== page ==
Resources for High School Social Studies Brendan McGovern

http://www.npr.org/podcasts/510289/planet-money

Planet Money

Planet Money is a podcast and blog produced by NPR. The podcast began in September 2008 to cover the housing crash and financial crisis. The twice weekly podcast now has now posted over 760 original episodes. Each episode is between 15-25 minutes long. Episodes explore economic theory as well as historical and current events through stories and interviews. The episodes do a great job of making abstract topics like monetary police feel accessible.

Project based learning by Planet Money

11 episode series that follows every step of the creation of a Planet Money t-shirt. Touches on all aspects of production from the cotton fields to garment workers in low wage countries to import tariffs and practices. This could probably be recreated on a smaller scale as an example of Project based learning as a project throughout the year.

Voices across time

An incredible resource created and maintained by the University of Pittsburgh Library system. This archive provides dozens of lesson plans that use music and song as a primary source. Lessons cover 1760- up to the present day. Student plans are thorough and well designed. They even note if the lesson covers any Pennslyvania or Common Core Standards. Lesson plans have multiple guiding questions per song which would be a great chance for reciprocal instruction.

“Strange Fruit”, "Freedom Road", "We Shall Overcome", "People Get Ready"

http://www.nytimes.com/interactive/2010/11/13/weekinreview/deficits-graphic.html?_r=0

Fix the budget

Interactive tool that puts you in charge of the federal budget. Provides dozen of examples of the impact spending and tax changes would have on the budget deficit. Gives students a great way to visualize what are actually the big drivers of spending and taxes. Would be interesting to pair with this article from the Washington Post that explores the misconceptions of how the government spends money.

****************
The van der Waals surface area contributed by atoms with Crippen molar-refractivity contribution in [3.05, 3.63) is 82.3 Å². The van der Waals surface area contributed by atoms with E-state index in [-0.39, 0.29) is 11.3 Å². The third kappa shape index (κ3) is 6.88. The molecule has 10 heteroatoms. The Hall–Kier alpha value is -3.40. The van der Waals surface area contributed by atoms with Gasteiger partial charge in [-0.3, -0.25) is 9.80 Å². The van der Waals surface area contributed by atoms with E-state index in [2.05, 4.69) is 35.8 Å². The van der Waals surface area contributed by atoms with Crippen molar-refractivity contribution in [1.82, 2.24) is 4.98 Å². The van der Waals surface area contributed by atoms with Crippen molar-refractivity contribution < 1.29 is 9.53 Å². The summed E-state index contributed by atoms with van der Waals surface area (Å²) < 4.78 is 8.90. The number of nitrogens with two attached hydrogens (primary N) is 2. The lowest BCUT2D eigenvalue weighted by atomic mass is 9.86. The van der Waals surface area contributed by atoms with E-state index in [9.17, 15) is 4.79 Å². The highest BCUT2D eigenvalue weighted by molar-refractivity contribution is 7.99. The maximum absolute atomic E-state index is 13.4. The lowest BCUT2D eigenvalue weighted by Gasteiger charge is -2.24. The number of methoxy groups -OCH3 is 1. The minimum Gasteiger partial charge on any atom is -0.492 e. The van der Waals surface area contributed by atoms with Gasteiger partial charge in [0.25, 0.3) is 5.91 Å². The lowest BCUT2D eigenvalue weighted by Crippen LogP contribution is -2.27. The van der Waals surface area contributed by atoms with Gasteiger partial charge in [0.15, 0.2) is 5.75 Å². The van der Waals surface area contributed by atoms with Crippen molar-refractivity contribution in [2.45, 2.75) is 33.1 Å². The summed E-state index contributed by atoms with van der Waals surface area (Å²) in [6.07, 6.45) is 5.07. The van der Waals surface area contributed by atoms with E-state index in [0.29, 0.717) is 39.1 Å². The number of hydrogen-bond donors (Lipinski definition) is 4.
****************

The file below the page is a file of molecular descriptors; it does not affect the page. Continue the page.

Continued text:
270 to win

270 to Win is an App and website that lets users view the electoral college outcome going back to 1796. Users can also create their own map to see what states add up to 270. There are also resources that explain how the electoral college works and how election outcomes would change under different voting (Popular Vote, proportional, votes awarded by district, etc.) Viewing the electoral college over time allows students to visualize how political movements (New Deal Coalition, Southern Strategy, Conservative Revolution) shape the outcome of elections.

https://www.google.com/publicdata/directory#

Google public data

The Google Public Database Explorer is an online tool that can quickly provide access to large amounts of data in ways that are easy for you and students to understand. The Data Explorer uses a variety of data sets from places like the World Bank, the US Center for Disease Control, International Monetary Fund, the Organisation for Economic Cooperation and Development, the US Bureau of Labor Statistics, and over 100 different sources. Great way to track demographic, migration, and economic indicators over time. Would be very useful for cross over assignment with Science or Statistics class

my maps by google

Google's My Maps feature allows users to create their own custom maps by adding markers, directions, drawings, and photos to a map. One can imagine almost limitless possibilities for the uses in a history class. Students can mark different spots on the map based on historical incidents or create a route followed by ancient settlers. My Maps also gives users the ability to share their map as well as adding custom maps as layers on other maps. Students could for example be assigned states and asked to add map important historical moments that took place there during the civil war. The teacher could then all these maps together creating a historical map for the entire country.

https://www.socialexplorer.com

Social explorer

Social explorer is a tool that allows users to view maps overlayed with different demographic, financial, government and environmental data. One of the big benefits of this tool is that you can view how this information changes over time. This would be great for viewing migratory patterns in the United States. This has a lot of the same data as Google Public Data so they could possibly be paired together in a lesson. Alternatively it could be used in conjuction with

Tableau public

Tableau is a data visualization tool primarily used in business. There is also a library of great visualizations that could be used in a World History, US History, or Civics course. The visualizations are engaging and interactive . You can also challenge your students to come up with their own visualizations to tell stories in a social studies setting.

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